After the Russian Revolution of 1917 the imperial consul resigned in 1918 and Soviet consul Petr Simonov, unrecognised by Australia, held office 1918-21. Australian troops served in a British force which intervened in the Civil War. Russians participated in the creation of the Communist Party of Australia. The association of Russia with communism during the period between the two world wars gave rise to extreme support and opposition by Australians. Popular Australian attitudes to Russia were also influenced by Russian cultural achievements, especially in the performing arts, which were highly praised in Australia following the visits of the Russian Ballet with Anna Pavlova and singer Fedor Chaliapin in 1926. Russian migrants between the wars were mainly White Russians who had fought the revolutionary Russian forces.

During World War II, when the USSR and Australia were allies, both official and popular attitudes became more sympathetic, and in 1942 diplomatic relations were established. The Cold War period was marked by the Petrov Affair, which led to a breach in diplomatic relations between 1954 and 1959. In the period of dtente, and especially under the Whitlam government, Russian-Australian contacts strengthened, to be followed by further confrontation until perestroika. Since perestroika and the collapse of the USSR, diplomatic relations have steadily improved. Now that Russia and Australia consider themselves to be part of the Asia-Pacific rim, further rapprochement and deeper contacts between the Russian Far East and Australia are developing, although current economic difficulties in Russia prevent significant growth of economic relations.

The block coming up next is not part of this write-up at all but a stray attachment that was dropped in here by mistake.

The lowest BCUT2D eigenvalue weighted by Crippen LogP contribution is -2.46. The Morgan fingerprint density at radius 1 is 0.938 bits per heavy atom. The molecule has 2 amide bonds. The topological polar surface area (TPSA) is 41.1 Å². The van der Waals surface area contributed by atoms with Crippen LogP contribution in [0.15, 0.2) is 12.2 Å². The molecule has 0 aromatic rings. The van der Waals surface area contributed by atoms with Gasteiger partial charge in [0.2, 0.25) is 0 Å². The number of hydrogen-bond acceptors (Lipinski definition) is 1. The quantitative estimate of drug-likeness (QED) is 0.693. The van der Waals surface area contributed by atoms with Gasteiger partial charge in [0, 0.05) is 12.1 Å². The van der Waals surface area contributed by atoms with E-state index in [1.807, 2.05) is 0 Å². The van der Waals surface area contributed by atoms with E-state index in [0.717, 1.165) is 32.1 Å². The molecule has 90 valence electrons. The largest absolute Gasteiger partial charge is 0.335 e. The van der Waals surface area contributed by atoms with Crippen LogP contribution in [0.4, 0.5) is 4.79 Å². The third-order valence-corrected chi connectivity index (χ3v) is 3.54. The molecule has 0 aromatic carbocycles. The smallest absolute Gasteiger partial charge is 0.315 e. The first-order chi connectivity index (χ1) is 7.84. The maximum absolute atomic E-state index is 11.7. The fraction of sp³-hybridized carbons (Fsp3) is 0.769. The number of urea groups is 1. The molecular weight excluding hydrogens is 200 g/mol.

After World War II Australia accepted many Russian displaced persons from Europe as well as Russians from China. Although Soviet propaganda depicted working-class hardships and blackened Australian capitalism, popular Russian attitudes remained sympathetic. This was reflected in the aspiration of many Russian Jews to emigrate to Australia from the early 1970s. In contrast to Stalin's period, since the late 1950s Russian academics have made contributions to the fields of Australian ethnography, history, literature, and natural sciences. Over 1000 works of Australian fiction have been translated into Russian. The Russian community in Australia recently studied by Maria Frolova, Russians in Australia (1996, in Russian), and Artem Rudnitsky, Another Life and Land So Far Away (1991, in Russian) numbers at least 45 000 people. Different aspects of Russian-Australian relations are explored in the collection Russia and the Fifth Continent (ed. John McNair and Thomas Poole, 1992). Elena Govor has annotated Russian writings on Australia in Bibliography of Australia (1985 and 1989, in Russian) and Russian Sources on Australia (ed. Poole et al., 1993).

 

Published in: Oxford Companion to Australian History, ed. by G. Davison a.o. Melbourne: OUP, 1998, pp. 567-568.